Rates of colonization and infection with CRKP were high in the LTACH setting, with nearly half of K. pneumoniae cultures demonstrating carbapenem resistance. Further studies are needed on interventions to limit the emergence of CRKP in LTACHs, including targeted surveillance screening of high-risk patients and effective antibiotic stewardship measures.
Pasteurella multocida (“killer of many species”) is a nonmotile, gram-negative, facultative coccobacillus best known for its association with soft-tissue infections after animal bites. However, this organism is also capable of causing invasive and life-threatening infections.
Pasteurella multocida is found worldwide. It commonly colonizes the upper respiratory tract of many animals, most notably cats (70% to 90%) and dogs (50% to 66%). Human infection is usually related to animal exposure. The most common mode of transmission to humans is by direct inoculation by a bite or scratch. Inoculation can also occur by nontraumatic animal contact, such as when a wound is licked by an animal. The second mode of transmission is by colonization of the human respiratory tract occurring with exposure to animals such as nuzzling or grooming of pets. Pasteurella has been cultured from the respiratory tract of healthy veterinary workers and animal handlers as well as from ill patients. Infections can occasionally occur in the absence of animal contact.
There are several species and subspecies of Pasteurella, with the most common ones causing human disease being P. multocida subsp. multocida, P. multocida subsp. septica, Pasteurella dagmatis, Pasteurella canis, and Pasteurella stomatis. These organisms can resemble Haemophilus and Neisseria species when visualized on Gram stain, grow well on sheep and chocolate agar, and appear as smooth, mucoid blue colonies.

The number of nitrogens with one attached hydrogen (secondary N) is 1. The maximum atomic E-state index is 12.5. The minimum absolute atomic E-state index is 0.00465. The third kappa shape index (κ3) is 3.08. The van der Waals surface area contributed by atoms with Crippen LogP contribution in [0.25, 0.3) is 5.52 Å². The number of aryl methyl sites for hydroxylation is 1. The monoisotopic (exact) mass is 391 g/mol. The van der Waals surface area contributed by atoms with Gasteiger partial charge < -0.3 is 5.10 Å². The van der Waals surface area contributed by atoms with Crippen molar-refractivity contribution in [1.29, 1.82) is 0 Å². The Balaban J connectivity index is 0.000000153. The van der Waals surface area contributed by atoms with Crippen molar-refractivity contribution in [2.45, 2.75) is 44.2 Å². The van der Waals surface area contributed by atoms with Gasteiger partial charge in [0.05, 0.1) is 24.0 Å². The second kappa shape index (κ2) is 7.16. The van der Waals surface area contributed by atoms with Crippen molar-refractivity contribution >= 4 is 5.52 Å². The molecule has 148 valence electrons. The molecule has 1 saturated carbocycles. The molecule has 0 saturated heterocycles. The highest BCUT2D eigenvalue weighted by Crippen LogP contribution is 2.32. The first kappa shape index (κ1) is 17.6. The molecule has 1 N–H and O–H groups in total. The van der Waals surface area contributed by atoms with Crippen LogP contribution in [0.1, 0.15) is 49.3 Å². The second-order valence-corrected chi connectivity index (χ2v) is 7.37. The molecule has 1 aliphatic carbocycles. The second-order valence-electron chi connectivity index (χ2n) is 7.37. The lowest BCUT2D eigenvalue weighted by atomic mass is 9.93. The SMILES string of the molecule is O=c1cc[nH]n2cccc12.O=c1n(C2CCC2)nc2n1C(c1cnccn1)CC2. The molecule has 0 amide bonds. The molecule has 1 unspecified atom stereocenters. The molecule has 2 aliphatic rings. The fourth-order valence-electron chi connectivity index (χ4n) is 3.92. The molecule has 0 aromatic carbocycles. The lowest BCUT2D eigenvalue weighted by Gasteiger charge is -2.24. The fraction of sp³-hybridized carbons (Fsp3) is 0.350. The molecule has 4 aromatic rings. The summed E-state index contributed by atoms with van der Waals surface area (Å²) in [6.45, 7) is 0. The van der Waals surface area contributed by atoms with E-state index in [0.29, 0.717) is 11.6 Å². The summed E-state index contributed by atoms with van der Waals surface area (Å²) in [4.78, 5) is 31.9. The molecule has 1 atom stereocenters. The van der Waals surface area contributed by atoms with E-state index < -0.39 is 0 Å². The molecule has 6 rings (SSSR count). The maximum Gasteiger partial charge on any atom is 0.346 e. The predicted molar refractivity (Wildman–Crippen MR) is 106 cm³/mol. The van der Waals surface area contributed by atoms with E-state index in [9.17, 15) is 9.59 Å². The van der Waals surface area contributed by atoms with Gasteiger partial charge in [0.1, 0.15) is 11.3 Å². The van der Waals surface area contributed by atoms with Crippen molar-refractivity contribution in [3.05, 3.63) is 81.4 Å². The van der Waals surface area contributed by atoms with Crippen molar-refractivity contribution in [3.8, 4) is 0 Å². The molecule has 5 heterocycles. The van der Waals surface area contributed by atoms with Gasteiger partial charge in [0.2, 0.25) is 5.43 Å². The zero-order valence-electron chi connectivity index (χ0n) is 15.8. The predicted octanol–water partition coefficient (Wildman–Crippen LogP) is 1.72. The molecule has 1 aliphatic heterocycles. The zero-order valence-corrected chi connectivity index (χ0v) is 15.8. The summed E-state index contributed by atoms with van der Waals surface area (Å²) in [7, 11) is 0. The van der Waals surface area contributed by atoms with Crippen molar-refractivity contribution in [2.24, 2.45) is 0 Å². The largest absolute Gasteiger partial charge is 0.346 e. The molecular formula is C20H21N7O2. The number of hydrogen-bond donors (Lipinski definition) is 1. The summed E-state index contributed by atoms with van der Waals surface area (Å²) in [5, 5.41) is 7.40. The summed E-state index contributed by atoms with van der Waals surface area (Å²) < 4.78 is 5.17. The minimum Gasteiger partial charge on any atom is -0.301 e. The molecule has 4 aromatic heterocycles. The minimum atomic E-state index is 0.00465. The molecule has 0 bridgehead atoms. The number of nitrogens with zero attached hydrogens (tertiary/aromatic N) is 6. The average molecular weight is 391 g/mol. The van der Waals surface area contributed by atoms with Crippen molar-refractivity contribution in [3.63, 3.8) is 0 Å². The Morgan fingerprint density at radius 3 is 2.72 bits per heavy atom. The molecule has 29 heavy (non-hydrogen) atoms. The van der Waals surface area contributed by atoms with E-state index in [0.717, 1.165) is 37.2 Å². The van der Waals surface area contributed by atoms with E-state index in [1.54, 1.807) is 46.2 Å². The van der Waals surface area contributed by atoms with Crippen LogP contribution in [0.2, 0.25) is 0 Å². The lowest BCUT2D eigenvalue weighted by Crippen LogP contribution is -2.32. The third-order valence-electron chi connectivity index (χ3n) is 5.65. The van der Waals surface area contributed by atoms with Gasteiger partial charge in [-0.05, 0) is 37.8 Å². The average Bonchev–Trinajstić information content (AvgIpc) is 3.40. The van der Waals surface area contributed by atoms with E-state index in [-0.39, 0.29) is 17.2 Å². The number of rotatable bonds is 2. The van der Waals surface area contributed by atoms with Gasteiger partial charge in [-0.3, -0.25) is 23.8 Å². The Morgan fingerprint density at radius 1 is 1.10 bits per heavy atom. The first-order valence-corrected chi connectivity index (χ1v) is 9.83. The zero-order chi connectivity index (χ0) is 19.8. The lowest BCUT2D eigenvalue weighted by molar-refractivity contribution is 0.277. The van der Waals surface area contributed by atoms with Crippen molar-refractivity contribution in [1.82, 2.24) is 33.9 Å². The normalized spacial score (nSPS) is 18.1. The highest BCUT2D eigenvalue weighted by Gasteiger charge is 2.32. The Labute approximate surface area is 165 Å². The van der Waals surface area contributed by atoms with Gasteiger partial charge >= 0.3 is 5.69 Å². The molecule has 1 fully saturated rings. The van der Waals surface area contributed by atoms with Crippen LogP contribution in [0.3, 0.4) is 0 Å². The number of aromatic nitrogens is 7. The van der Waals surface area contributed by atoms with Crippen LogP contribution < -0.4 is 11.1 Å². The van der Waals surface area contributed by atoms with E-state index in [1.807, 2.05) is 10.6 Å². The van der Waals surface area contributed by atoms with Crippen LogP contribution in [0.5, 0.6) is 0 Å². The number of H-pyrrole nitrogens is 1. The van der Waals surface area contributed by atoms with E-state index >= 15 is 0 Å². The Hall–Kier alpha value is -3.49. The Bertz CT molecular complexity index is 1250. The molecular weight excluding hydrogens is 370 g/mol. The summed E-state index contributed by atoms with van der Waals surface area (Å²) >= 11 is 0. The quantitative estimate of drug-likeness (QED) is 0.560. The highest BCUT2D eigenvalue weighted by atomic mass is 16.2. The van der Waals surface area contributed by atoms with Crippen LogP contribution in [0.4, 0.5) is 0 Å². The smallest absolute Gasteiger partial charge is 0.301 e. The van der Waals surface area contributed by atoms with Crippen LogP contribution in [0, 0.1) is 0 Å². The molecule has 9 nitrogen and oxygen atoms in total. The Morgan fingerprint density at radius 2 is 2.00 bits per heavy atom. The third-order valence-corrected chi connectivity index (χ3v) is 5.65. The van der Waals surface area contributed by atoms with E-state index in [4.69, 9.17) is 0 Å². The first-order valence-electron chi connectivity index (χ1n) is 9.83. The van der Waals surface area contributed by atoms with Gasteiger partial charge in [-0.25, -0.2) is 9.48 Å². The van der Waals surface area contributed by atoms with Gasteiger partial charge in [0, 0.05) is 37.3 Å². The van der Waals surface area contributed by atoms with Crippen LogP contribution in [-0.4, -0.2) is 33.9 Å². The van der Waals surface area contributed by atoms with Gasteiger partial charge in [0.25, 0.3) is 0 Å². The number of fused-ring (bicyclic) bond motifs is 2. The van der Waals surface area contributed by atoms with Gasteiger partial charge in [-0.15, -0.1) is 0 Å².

Most of the virulence factors have been studied in animals. Pathogenesis of Pasteurella depends on the bacteria’s ability to adhere to the host’s respiratory epithelium, typically the tonsils, which can be mediated through fimbrae. Some species are capable of producing a leukotoxin that affects leukocytes and inhibits cellular immune responses. Differences between virulent strains of Pasteurella are identified according to capsular antigens A to F, which cause different animal diseases.
Pasteurella multocida (“killer of many species”) is a gram-negative, pleomorphic coccobacillus best known for its association with soft-tissue infections after animal bites. However, this organism is also capable of causing invasive and life-threatening infections.
Pasteurella multocida is found worldwide. It commonly colonizes the upper respiratory tract of many animals, most notably cats (70% to 90%) and dogs (50% to 66%). Human infection is usually related to animal exposure. Direct inoculation by a bite or scratch is the most common mode of transmission of P. multocida to humans. Inoculation can also occur by nontraumatic animal contact, such as when a wound is licked by an animal. The second mode of transmission is by colonization of the human respiratory tract occurring with exposure to animals such as nuzzling or grooming of pets. The organism has been cultured from the respiratory tract of healthy veterinary workers and animal handlers as well as from ill patients. Infections can also occasionally occur with no history of animal contact.
There are several species and subspecies of Pasteurella, but the most common ones causing human disease are P. multocida, Pasteurella dagmatis, Pasteurella canis, and Pasteurella stomatis. These organisms are nonmotile, gram-negative facultative anaerobes that on Gram stain can resemble Haemophilus and Neisseria species. The organism grows well on sheep and chocolate agar and appears as watery mucoid blue colonies.
Email your librarian or administrator to recommend adding this to your organisation's collection.